Last question first. The bleed nipple is defferent from the 5-speed. It's not available on it's own, it's not available with the t-piece, it's only available with a complete pipe right back to the master cylinder! As far as the fitting sequence, I can't really remember (don't often get mondeo master cylinders). Generally though with Ford cylinders get the cylinder in first. Make sure the fluid is coming through the cylinder before you push in the outlet pipe.
there is a clip holding it to the top of the slave cylinder and a clip (which you should be able to see ) holding the t-piece to the pipe.Before I go any further I should tell you about a recent experience I had with one of these. Having fitted a new clutch/dmf and cylinders to a mondeo 6 months before the customer complained that she had lost pedal pressure. As I saw a drip of fluid underneath I concluded the slave cylinder must have failed and fitted a new one under warranty. Having put it all back together (6 hours later) I found I was unable to bleed the clutch properly. Having closed the bleed nipple I decided to pump continuously to see if I could get a little bit of pressure. No I couldn't!. When I came and looked in the engine bay I saw that fluid was dribbling down the front of the gearbox. I discovered to my horror and amazement that the bleed nipple was allowing fluid though even when closed! Fords do not sell the t-piece seperately so I had to buy a complete pipe for £63. I natrually only fitted the t-piece. To Make sure this isn't happening to you, top the fluid up to the brim, close the bleed nipple and pump the pedal about 30 times. Check the fluid level. It shouldn't have moved.
It's almost certainlty the clutch or dmf that has failed. If it was a driveshaft you wouldn't be able to select the gears easily without touching the clutch, as the gearbox internals would still be moving. 40k is not fantastic mileage but well within the normal range. Most likely the clutch linings have stripped off completely, this often happens on the motorway and gives no warning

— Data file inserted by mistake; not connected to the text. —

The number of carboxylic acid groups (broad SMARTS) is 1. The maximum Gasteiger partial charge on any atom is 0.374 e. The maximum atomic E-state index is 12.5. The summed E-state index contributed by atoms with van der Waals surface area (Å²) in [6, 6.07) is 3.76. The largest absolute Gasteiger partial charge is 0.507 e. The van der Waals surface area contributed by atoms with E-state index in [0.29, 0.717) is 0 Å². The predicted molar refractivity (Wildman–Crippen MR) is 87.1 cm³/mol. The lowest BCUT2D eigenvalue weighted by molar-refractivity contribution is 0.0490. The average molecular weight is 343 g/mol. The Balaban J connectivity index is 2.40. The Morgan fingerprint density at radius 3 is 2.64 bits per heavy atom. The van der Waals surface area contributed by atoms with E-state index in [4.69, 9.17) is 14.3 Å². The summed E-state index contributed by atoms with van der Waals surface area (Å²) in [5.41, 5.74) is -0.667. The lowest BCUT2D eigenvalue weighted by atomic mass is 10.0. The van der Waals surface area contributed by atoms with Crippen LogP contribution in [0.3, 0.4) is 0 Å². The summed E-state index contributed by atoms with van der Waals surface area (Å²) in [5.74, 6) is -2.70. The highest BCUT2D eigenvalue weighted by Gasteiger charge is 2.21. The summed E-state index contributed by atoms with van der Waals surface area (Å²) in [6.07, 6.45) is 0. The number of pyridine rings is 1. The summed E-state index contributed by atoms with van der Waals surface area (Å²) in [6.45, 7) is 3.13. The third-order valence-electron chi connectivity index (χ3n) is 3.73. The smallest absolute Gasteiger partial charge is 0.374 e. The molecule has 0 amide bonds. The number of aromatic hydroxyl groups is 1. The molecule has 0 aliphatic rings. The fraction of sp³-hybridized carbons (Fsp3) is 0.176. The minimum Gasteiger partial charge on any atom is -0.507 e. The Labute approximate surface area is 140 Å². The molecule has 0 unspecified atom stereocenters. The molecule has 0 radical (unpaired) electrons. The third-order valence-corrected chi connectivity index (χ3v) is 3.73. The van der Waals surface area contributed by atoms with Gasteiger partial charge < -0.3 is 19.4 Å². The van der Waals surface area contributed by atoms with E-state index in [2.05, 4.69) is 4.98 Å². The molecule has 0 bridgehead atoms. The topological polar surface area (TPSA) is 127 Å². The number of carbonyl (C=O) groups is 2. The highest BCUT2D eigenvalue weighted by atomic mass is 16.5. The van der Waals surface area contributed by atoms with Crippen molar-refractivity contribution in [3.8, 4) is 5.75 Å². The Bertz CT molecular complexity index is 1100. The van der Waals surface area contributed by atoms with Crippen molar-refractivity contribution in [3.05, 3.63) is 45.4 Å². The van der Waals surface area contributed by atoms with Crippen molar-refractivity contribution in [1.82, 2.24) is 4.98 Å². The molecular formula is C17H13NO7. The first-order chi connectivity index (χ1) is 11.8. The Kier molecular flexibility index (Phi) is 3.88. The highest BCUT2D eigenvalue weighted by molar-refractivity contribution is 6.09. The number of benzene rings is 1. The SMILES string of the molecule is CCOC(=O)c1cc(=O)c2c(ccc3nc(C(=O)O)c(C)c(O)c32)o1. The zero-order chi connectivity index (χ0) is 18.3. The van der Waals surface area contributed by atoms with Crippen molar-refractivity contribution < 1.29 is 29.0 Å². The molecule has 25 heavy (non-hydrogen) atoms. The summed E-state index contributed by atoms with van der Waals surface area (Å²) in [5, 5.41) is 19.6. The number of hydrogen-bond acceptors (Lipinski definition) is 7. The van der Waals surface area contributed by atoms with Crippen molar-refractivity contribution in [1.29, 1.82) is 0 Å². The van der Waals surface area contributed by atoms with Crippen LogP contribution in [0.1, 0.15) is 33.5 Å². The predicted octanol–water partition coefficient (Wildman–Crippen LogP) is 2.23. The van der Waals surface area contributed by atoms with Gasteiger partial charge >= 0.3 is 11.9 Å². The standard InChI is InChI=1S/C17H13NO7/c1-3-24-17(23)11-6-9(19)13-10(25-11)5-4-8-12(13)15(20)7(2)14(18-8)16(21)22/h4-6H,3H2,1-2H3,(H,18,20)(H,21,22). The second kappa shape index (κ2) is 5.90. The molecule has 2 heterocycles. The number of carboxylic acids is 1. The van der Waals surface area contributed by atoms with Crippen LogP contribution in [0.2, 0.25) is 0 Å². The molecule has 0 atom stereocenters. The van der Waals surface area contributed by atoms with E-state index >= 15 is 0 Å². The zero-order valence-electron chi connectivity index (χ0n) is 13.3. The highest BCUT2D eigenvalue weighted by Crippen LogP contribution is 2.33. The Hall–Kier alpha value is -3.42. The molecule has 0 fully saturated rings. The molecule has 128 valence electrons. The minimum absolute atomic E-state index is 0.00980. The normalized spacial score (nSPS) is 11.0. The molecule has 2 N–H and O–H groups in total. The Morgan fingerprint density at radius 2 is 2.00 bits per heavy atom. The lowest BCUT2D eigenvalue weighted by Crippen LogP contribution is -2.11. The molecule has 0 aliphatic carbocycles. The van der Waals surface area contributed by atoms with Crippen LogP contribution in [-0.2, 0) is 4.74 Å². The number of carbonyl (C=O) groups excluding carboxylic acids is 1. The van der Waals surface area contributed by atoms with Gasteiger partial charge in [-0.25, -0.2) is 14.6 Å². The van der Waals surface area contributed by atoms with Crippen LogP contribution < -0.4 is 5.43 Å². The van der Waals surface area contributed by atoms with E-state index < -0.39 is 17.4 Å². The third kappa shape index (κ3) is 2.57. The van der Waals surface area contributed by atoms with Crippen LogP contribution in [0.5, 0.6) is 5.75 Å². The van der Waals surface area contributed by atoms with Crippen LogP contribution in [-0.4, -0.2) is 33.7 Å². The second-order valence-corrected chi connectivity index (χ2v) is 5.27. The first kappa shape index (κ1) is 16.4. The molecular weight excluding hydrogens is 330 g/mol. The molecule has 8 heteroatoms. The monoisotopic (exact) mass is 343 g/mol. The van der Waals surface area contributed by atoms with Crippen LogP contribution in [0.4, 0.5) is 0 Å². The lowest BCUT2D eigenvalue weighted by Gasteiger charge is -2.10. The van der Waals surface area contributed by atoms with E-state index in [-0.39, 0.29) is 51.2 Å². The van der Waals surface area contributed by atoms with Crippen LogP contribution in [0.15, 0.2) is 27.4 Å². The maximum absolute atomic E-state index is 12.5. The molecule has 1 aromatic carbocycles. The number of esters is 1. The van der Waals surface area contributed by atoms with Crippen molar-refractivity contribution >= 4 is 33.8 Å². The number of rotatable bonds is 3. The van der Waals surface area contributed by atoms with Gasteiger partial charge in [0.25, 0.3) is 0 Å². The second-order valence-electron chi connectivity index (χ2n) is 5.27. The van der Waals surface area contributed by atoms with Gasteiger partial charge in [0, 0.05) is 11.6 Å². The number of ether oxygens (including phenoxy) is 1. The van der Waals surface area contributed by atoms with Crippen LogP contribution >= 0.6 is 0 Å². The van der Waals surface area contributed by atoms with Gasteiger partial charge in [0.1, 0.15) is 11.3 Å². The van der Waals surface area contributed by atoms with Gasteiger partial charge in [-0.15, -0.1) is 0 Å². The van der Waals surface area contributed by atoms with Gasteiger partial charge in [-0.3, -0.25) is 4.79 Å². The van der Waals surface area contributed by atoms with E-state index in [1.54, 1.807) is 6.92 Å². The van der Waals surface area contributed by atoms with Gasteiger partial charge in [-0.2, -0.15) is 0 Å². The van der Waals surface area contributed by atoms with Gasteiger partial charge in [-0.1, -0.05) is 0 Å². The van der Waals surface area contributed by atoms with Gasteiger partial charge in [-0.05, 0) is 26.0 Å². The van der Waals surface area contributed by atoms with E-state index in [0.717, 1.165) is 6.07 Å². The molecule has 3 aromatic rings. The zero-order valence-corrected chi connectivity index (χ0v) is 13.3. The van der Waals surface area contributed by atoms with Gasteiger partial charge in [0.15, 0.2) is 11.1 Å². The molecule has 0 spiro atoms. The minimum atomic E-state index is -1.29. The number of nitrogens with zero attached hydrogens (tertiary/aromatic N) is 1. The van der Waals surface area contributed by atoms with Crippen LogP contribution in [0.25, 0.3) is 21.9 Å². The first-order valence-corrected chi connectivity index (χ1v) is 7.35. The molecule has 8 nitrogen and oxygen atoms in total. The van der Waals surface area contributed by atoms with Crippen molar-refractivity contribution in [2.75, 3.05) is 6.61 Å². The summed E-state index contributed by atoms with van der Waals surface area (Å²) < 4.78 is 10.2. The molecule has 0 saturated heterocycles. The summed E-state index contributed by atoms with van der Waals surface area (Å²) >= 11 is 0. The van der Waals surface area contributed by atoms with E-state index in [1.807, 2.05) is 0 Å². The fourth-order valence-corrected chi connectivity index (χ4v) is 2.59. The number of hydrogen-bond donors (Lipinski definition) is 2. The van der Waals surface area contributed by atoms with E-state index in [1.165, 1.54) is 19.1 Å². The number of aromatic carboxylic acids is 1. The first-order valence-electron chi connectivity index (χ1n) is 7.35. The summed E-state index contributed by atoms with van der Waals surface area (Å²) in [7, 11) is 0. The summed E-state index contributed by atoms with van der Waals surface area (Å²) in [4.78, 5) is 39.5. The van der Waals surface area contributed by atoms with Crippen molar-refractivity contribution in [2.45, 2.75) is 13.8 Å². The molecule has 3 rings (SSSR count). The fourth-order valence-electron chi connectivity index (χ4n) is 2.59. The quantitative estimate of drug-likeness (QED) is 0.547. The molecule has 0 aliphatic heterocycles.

the seal fits with the wide end onthe plastic fitting. Open the bleed nipple and (making sure the pedal is fully up) leave for a few minutes. Make sure the rearvoir is kept popped up. Close the bleed nipple and pump the pedal until you get some pressure. Now bleed in the normal way.
Yes that's what I thought. The seal fits over the pipe and the top of the plastic bit so that the end of the pipe is flush with the seal. These are a common source of anguish. Be careful not to lose it Fords don't sell them seperately from the pipe. You can however buy exactly the same part for a transit (yes they fit!)
My first thought would be the master cylinder is faulty. Unless the circuit is interrupted you should never need to bleed the clutch system in normal use. As previously said unless the internals of the master are fully returned new fluid cannot enter the system. Unfortunately the plastic cylinders used in the modern cars don't have an internal return spring, so the problem is accentuated. Change the master cylinder. Pressure bleeding is not recommended (nor needed) for hydraulic systems using a concentric slave cylinder
£350 sounds about right for a 5 speed. You ideally want either LUK, Sachs or Valeo. I wouldn't advise buying of ebay personally, unless it's one of the big suppliers. If you're not doing the job yourself I'd advise against buying you own parts. In the event of a component failure you would have to pay the labour again. If you pay for the whole job, the whole responsibility goes with it.
Unfortunately on the diesels you have to regard the dmf as part of the clutch assembly. In fact in most cases the clutch outlasts the flywheel. It's also virtually impossible to assess the condition of the dmf. There is a special; tool available for about £300, but it's really pretty pointless. Petrol models very rarely need the dmf changing